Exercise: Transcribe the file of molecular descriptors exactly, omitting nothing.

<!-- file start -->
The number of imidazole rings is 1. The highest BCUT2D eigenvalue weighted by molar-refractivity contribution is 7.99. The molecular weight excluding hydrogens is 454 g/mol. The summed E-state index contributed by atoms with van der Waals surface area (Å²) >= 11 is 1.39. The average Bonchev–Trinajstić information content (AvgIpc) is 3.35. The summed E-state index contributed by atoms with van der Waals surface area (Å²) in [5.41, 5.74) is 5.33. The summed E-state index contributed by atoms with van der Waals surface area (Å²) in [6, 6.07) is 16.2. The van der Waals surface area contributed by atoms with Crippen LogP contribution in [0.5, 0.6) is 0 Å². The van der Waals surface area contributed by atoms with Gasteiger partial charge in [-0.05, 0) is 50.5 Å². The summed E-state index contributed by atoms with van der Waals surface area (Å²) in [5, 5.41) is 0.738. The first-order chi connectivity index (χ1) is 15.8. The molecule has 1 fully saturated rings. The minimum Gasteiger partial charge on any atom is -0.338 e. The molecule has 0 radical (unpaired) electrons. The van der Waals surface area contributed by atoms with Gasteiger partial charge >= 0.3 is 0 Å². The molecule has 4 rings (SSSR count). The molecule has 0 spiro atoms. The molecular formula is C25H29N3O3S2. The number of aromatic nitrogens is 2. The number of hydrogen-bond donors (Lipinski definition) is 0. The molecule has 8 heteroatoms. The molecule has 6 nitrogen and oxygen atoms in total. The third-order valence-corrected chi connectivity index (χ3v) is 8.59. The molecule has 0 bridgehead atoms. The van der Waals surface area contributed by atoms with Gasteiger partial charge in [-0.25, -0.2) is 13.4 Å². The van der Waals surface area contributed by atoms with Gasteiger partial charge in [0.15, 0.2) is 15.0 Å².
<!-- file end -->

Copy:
The number of imidazole rings is 1. The highest BCUT2D eigenvalue weighted by molar-refractivity contribution is 7.99. The molecular weight excluding hydrogens is 454 g/mol. The summed E-state index contributed by atoms with van der Waals surface area (Å²) >= 11 is 1.39. The average Bonchev–Trinajstić information content (AvgIpc) is 3.35. The summed E-state index contributed by atoms with van der Waals surface area (Å²) in [5.41, 5.74) is 5.33. The summed E-state index contributed by atoms with van der Waals surface area (Å²) in [6, 6.07) is 16.2. The van der Waals surface area contributed by atoms with Crippen LogP contribution in [0.5, 0.6) is 0 Å². The van der Waals surface area contributed by atoms with Gasteiger partial charge in [-0.05, 0) is 50.5 Å². The summed E-state index contributed by atoms with van der Waals surface area (Å²) in [5, 5.41) is 0.738. The first-order chi connectivity index (χ1) is 15.8. The molecule has 1 fully saturated rings. The minimum Gasteiger partial charge on any atom is -0.338 e. The molecule has 0 radical (unpaired) electrons. The van der Waals surface area contributed by atoms with Gasteiger partial charge >= 0.3 is 0 Å². The molecule has 4 rings (SSSR count). The molecule has 0 spiro atoms. The molecular formula is C25H29N3O3S2. The number of aromatic nitrogens is 2. The number of hydrogen-bond donors (Lipinski definition) is 0. The molecule has 8 heteroatoms. The molecule has 6 nitrogen and oxygen atoms in total. The third-order valence-corrected chi connectivity index (χ3v) is 8.59. The molecule has 0 bridgehead atoms. The van der Waals surface area contributed by atoms with Gasteiger partial charge in [-0.25, -0.2) is 13.4 Å². The van der Waals surface area contributed by atoms with Gasteiger partial charge in [0.15, 0.2) is 15.0 Å².